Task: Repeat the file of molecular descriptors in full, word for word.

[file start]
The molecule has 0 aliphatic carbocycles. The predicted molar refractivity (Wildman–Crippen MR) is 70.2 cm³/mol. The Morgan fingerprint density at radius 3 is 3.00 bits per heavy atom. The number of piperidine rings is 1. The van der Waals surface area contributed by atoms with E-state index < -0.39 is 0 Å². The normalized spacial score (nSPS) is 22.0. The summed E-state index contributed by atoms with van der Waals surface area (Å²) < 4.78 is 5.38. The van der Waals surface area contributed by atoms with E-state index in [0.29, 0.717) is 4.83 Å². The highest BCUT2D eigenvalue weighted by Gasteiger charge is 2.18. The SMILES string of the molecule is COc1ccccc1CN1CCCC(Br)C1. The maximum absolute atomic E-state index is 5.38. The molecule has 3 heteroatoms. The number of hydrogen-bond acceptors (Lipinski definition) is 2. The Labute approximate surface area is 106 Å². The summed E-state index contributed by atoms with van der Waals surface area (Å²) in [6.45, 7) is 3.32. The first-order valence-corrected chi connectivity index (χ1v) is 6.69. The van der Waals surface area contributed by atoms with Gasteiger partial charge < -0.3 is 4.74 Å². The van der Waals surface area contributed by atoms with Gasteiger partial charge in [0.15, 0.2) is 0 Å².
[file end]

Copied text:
The molecule has 0 aliphatic carbocycles. The predicted molar refractivity (Wildman–Crippen MR) is 70.2 cm³/mol. The Morgan fingerprint density at radius 3 is 3.00 bits per heavy atom. The number of piperidine rings is 1. The van der Waals surface area contributed by atoms with E-state index < -0.39 is 0 Å². The normalized spacial score (nSPS) is 22.0. The summed E-state index contributed by atoms with van der Waals surface area (Å²) < 4.78 is 5.38. The van der Waals surface area contributed by atoms with E-state index in [0.29, 0.717) is 4.83 Å². The highest BCUT2D eigenvalue weighted by Gasteiger charge is 2.18. The SMILES string of the molecule is COc1ccccc1CN1CCCC(Br)C1. The maximum absolute atomic E-state index is 5.38. The molecule has 3 heteroatoms. The number of hydrogen-bond acceptors (Lipinski definition) is 2. The Labute approximate surface area is 106 Å². The summed E-state index contributed by atoms with van der Waals surface area (Å²) in [6.45, 7) is 3.32. The first-order valence-corrected chi connectivity index (χ1v) is 6.69. The van der Waals surface area contributed by atoms with Gasteiger partial charge < -0.3 is 4.74 Å². The van der Waals surface area contributed by atoms with Gasteiger partial charge in [0.15, 0.2) is 0 Å².